The tablet market has come a long way since last year. Where once there was only the Apple iPad there are now several Android and Windows alternatives. So the question is, “Which one is right for photographers and artists?” As with all technology, it depends on your needs and the dollars you're willing to spend. Image processing and sharing programs like Instagram, Photoshop Express, Aviary Editor, and Snapseed are easy to use while allowing great results to be made. So, let's take a look at the possibilities for the creative use of tablets.
Today, many photographers are using their smartphones to make, process, and present photographs. After working with a four inch touch screens, moving to something larger is a natural. There are also many photography apps in the marketplace and as with desktop software the most popular and feature rich apps are cross platform. These apps, like their desktop siblings, fall into two basic categories, those for Casual Users and those for the Serious User. Casual Users, are concerned with having fun and creating memories that look good. Serious Users want to have fun too, but want more control creating dynamic images. Serious Users don't have to be creative professionals, just someone who takes their image making seriously. In either case users want their tablets to give them more convenience and power than their phones.
So, what are some of the features a tablet for creatives should have? First there's size. Tablets come in two sizes 7 inches and 10 inches. As with monitors the more screen real estate you can have the better. However, unlike a monitor, you're going to carry this screen with you, and portability is the reason you want a tablet. The original iPad was about 9.5 by 7 inches (1.33 lbs.) and many of the first Android tablets were this size too. Now there seems to be a major shift to the 7 inch tablet space, including the Apple, with iPad Mini (7.9 x 5.3 - .68 oz.). Many feel that you can't to serious work with a 7 inch screen. Yet, it was just a year ago, people were not talking about tablets of any size doing any work at all. So while many believe that Apple’s new Retina Display with its 2048-by-1536-pixel resolution is the new gold standard in screen resolution, the iPad Mini is 1024-by-768, same as the iPad 2. But the iPad Mini being a smaller form factor, its screen appears clean and sharp. Android tablets screens begin at 1280 x 800 offering impressive display quality.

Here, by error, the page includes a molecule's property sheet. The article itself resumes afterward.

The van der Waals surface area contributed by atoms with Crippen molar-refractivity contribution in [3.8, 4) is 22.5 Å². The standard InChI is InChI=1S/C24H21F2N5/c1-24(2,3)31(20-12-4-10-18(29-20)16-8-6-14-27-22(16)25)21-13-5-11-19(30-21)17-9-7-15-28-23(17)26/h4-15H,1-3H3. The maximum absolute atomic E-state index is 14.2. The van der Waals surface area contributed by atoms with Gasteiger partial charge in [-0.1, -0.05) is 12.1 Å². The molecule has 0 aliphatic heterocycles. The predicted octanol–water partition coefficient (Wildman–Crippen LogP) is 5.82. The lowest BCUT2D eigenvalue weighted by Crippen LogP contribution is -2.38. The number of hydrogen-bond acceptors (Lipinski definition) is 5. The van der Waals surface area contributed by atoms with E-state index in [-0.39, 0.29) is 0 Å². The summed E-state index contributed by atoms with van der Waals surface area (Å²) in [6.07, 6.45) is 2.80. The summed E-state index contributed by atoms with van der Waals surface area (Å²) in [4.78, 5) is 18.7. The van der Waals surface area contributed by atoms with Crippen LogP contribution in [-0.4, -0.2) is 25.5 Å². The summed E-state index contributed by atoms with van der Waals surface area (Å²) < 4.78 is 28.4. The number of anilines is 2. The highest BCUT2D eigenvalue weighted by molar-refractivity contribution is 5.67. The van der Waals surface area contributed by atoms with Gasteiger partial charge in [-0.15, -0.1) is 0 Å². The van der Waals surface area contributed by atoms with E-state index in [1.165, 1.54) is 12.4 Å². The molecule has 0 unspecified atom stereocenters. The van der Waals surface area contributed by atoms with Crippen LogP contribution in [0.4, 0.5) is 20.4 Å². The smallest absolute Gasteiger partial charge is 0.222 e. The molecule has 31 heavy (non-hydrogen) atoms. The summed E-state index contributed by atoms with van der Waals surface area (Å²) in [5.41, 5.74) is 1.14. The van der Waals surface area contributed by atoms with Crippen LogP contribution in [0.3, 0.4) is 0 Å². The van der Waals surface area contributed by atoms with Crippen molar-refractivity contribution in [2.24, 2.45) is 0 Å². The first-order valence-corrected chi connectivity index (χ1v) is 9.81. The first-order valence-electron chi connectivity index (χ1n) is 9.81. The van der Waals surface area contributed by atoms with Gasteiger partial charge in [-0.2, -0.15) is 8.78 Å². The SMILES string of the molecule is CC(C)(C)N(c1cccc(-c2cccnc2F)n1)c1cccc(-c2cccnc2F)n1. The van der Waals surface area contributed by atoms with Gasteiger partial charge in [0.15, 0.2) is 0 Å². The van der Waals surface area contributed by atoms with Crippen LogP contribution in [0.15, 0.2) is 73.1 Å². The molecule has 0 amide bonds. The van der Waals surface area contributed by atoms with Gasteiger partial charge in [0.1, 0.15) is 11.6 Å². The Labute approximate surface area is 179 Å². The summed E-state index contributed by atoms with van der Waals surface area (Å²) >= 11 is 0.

Other features for creatives are performance, storage, and connectivity. When producing art you don't want the device to be lagging behind your creative process. Most tablets have dual-core CPU and GPU processors which make them very responsive. For its starting price point of $199.00, the Nexus 7 has a quad core CPU and 12 core Nvidia GeForce ULP graphics processors that beats the iPad mini in performance. Because of tablets form factor storage is limited. Common storage sizes are 16, 32 or 64 GB, so a companion feature to look for is SD card expansion. However if there is one, there are USB adapters that allow the connection of card readers to the tablet.
When discussing connectivity, there are Wi-Fi, 3G and 4G to choose from. I wouldn’t recommend buying a tablet with a carrier attached. Remember the tablet is new technology and will become outdated during your cellular contract. Just use your smartphone as a hotspot when needed and go with standard Wi-Fi connectivity. Also speaking to the point of connectivity is the tablet’s port connections or their lack.
Finally, consider your potential workflow and use of your tablet. Will it be a presentation tool, e-reader/notebook, an ultra-portable photo lab, field monitor or camera remote? What are the app choices for the tablet’s OS? Take a look at Gizmag 2012 Tablet Comparison Guide, to help research the choices out there. With careful consideration and research a tablet can be an enjoyable mobile device and a useful creative tool.